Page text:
Do you take your stuff to the cleaners or iron it yourself?

Discussion in 'Classic Menswear' started by CarllraC, Jul 26, 2006.

  1. von Rothbart

    von Rothbart Senior member

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    I iron Kiton, Borrelli & Finamore myself anything below that I send them to the cleaner. I hate ironing.

    How would one press trousers one's self? Can you iron them with a cloth in between? Or is it really not possible?

    I use Corby (sp?) pant press. I highly recommend it.
     


  2. TomW

    TomW Senior member

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    I'm also an iron-my-own-shirts kind of guy. I iron while slightly damp, in this order:

    collar
    shoulders
    sleeves/cuffs
    left front
    back
    right front

    I've also been known to iron my trousers from time to time, making sure to use a pressing cloth.



    I'm with Vintage Gent. I absolutely launder and iron my own shirts - in exactly the same order. Takes about 5 minutes per shirt, if they're damp and you have a good heavy iron, slightly more if they are completely dry. Additionally, I iron my trousers, using a press cloth. Nothing goes to the laundry/cleaners unless it needs cleaning.
     


  3. GQgeek

    GQgeek Senior member

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    How would one press trousers one's self? Can you iron them with a cloth in between? Or is it really not possible?

    I just place an old ripped-up t-shirt on top of the pants. Works well and really only takes a minute.

    Shirts on the other hand take me 10-12 minutes each.
     


  4. stach

    stach Senior member

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    Moms love showing how to do this kind of thing, or hire a maid for a day and they can teach you.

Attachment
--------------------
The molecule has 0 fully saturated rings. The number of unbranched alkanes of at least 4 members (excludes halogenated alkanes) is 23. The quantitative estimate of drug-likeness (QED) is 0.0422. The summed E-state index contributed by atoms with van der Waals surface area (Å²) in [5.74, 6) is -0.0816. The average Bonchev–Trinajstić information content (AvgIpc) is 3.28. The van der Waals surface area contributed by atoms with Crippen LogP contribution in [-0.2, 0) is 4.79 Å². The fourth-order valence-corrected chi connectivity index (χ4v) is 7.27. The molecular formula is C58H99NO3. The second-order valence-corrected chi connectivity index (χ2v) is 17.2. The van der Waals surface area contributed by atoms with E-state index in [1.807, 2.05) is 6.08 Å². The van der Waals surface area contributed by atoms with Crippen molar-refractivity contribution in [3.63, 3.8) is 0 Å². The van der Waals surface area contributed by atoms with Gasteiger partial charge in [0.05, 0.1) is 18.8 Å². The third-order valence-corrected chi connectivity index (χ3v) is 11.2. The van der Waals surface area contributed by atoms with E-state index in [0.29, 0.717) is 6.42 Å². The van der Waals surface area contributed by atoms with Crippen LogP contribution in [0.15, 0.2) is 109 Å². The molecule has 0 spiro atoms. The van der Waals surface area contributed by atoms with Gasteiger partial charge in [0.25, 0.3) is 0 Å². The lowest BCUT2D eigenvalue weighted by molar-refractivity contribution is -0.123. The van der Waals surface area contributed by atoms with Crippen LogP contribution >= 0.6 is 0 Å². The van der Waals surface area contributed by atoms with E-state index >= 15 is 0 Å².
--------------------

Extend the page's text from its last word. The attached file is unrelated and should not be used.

5. Lucky Strike

    Lucky Strike Senior member

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    I'm also an iron-my-own-shirts kind of guy. I iron while slightly damp, in this order: collar shoulders sleeves/cuffs left front back right front
    Interesting, in a small way; I iron them in exactly the opposite sequence. Takes me ten minutes or so per shirt. I have a shirt laundry service as a perk at work, so I use that. The price is roughly equivalent to $2 per shirt, but I'm afraid they use one of those blow-up things, where they place the shirt on a torso-sized doll, and "blow it up" with steam, and then iron the collars and cuffs and do finishing touches by hand. It's hell on the buttons, and probably wears much harder on the shirts than hand-ironing, so I've started holding back a few favourite shirts to be ironed by self. I'll occasionally iron a shirt myself, if I want to wear a particular one. Suits and dress trousers go to the cleaners. There used to be a shoeshine stand close to where I lived; an old retired postman who could make a mirror-finish in three minutes, at the cost of the equiv. of a dollar. He offered odd, but very interesting conversation, too. I miss him.